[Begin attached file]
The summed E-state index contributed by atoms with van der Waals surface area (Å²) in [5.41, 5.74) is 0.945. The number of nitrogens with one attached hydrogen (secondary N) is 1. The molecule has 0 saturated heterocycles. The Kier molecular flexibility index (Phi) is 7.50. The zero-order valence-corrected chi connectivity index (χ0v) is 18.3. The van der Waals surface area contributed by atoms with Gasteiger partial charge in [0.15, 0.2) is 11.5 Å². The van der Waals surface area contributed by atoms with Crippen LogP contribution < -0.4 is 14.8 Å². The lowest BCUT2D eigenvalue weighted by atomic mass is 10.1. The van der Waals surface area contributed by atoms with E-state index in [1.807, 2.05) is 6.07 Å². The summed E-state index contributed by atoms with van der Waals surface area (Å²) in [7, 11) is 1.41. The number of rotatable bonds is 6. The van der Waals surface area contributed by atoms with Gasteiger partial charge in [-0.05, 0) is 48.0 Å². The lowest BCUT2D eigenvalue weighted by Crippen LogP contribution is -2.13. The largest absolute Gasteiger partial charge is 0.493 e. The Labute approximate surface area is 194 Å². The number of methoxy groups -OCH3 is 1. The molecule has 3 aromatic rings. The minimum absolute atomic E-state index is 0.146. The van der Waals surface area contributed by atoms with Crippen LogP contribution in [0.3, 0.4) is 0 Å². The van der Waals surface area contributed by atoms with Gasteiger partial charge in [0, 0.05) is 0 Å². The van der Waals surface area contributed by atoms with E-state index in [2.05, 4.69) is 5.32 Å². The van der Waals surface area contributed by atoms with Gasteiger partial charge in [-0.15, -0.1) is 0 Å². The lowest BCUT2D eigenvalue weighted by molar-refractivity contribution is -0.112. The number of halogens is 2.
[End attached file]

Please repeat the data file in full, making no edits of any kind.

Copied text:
The summed E-state index contributed by atoms with van der Waals surface area (Å²) in [5.41, 5.74) is 0.945. The number of nitrogens with one attached hydrogen (secondary N) is 1. The molecule has 0 saturated heterocycles. The Kier molecular flexibility index (Phi) is 7.50. The zero-order valence-corrected chi connectivity index (χ0v) is 18.3. The van der Waals surface area contributed by atoms with Gasteiger partial charge in [0.15, 0.2) is 11.5 Å². The van der Waals surface area contributed by atoms with Crippen LogP contribution < -0.4 is 14.8 Å². The lowest BCUT2D eigenvalue weighted by atomic mass is 10.1. The van der Waals surface area contributed by atoms with E-state index in [1.807, 2.05) is 6.07 Å². The summed E-state index contributed by atoms with van der Waals surface area (Å²) in [7, 11) is 1.41. The number of rotatable bonds is 6. The van der Waals surface area contributed by atoms with Gasteiger partial charge in [-0.05, 0) is 48.0 Å². The lowest BCUT2D eigenvalue weighted by Crippen LogP contribution is -2.13. The largest absolute Gasteiger partial charge is 0.493 e. The Labute approximate surface area is 194 Å². The number of methoxy groups -OCH3 is 1. The molecule has 3 aromatic rings. The minimum absolute atomic E-state index is 0.146. The van der Waals surface area contributed by atoms with Crippen LogP contribution in [0.3, 0.4) is 0 Å². The van der Waals surface area contributed by atoms with Gasteiger partial charge in [0, 0.05) is 0 Å². The van der Waals surface area contributed by atoms with E-state index in [2.05, 4.69) is 5.32 Å². The van der Waals surface area contributed by atoms with Gasteiger partial charge in [-0.15, -0.1) is 0 Å². The lowest BCUT2D eigenvalue weighted by molar-refractivity contribution is -0.112. The number of halogens is 2.